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Saturday, April 20, 2013

Should you invest in emerging market stocks?

Investing in emerging market stocks is considered risky
Emerging market economies are affected by developed nations monetary policy

Wouldn't you love to invest in Google or Microsoft? Who wouldn't? After all, when these stocks first came out they kept on going up in value. Microsoft kept splitting like a bunny and made millionaires of thousands of people all over the world. Google did the same. In fact, many early employees retired once Google hit the $600 per share mark. Wouldn't it be nice to find similar opportunities in the market now?

While there are still some deals that are sleepers in the US market, they are very few and far between. When words goes out about their value, they quickly explode in price to match their value. As a result, smaller investors such as yourself are feeling left out in the cold.

Well, the truth is that there is one place you can invest your money where the valuation train hasn't left the station. There is a place in the world where you can place your bets on local blue chips and not have to settle for the scraps of highly risky companies. Where is this magical investment place? Emerging markets, of course.

Explosive growth


If you were to lay out the Dow Jones industrial Average (and any other developed market's index) next to the index performance of the Thai or Philippine stock markets, you will quickly see how awesome emerging markets are. Returns of 15 to 30 percent annually are not unheard of. Stocks in these places move. And they move quickly.

Why the explosive growth? Many markets haven't gotten much love from global investors and, thanks to local governance changes, they are just recently getting the attention they deserve. People see that their stocks are undervalued and buy in accordingly. It is like finding a diamond in a heap of coal. As you can probably understand, global investment money is looking for returns.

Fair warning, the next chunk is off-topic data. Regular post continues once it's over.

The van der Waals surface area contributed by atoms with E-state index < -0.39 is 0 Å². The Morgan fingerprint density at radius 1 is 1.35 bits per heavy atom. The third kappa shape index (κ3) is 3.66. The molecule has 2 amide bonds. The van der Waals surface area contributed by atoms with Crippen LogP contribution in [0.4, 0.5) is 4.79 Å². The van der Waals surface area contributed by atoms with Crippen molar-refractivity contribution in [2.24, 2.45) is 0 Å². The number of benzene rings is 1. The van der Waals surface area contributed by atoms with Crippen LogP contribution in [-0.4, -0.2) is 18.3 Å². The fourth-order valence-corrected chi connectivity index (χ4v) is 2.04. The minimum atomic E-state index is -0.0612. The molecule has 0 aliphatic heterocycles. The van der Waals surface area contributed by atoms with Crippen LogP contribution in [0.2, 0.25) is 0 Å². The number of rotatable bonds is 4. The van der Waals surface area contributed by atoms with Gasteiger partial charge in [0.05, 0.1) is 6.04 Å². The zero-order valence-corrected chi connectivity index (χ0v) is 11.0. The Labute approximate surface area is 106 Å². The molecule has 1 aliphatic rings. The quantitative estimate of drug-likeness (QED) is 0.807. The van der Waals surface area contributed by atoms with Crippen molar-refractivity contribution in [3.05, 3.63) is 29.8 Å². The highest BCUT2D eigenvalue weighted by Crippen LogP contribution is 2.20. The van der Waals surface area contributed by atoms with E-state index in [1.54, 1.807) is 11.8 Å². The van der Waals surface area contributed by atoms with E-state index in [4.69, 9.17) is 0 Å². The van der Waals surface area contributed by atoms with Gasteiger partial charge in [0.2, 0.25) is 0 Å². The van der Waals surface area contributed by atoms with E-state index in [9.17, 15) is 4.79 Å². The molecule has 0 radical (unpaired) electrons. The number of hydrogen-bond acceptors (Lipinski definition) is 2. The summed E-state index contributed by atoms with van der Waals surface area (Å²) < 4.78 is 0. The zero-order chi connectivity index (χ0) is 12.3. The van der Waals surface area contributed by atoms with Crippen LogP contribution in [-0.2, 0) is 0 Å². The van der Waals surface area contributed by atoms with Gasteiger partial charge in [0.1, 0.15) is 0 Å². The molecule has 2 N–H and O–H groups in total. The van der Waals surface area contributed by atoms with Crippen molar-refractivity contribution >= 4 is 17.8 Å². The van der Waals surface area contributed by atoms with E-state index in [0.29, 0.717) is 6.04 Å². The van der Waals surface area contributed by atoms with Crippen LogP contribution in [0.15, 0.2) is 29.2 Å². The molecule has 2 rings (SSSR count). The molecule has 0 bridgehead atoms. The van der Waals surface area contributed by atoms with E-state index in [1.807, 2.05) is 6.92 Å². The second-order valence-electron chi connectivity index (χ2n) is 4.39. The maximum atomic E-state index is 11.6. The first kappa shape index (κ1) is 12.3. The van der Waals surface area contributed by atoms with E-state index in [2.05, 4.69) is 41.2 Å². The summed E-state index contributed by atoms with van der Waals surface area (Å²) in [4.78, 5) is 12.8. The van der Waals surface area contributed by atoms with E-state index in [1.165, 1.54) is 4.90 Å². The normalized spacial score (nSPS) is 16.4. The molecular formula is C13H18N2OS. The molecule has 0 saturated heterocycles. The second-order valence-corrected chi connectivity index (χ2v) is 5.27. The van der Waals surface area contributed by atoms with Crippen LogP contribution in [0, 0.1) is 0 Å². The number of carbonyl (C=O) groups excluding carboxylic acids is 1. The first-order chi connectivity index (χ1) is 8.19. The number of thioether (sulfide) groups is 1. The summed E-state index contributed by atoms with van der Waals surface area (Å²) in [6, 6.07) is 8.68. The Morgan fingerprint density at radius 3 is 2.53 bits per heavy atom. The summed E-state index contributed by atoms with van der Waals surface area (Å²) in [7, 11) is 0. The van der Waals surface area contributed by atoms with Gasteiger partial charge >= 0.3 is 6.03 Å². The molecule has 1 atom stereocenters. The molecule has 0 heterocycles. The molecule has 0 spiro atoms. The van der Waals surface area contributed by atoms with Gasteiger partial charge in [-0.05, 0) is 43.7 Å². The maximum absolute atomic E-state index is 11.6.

Returns in developed markets are trending down since everyone and their dog is invested there. The adventurous hedge funds and mutual funds are turning to emerging markets to achieve the returns their investors demand.

Risks abound


Of course, the more reward there is, the more risks come with it. This is Investing 101 stuff. And that is precisely the case with emerging markets. Emerging market stocks are traded in some very opaque markets where regulations against stock manipulation, fake reports, and other common evils that were dealt with by developed markets decades ago are just making their way to emerging markets.

Moreover, there might be local political shocks that might make these emerging markets fade. The solution to all this, of course, is to invest only money you are not afraid to lose in emerging funds. Invest the bulk of your funds in established markets.


About the author: Edwin is behind Daily Finance Options, a blog designed to assist you in effectively cutting down your monthly expenses to help you get out of debt.

Image credit: Claudia Messe; PD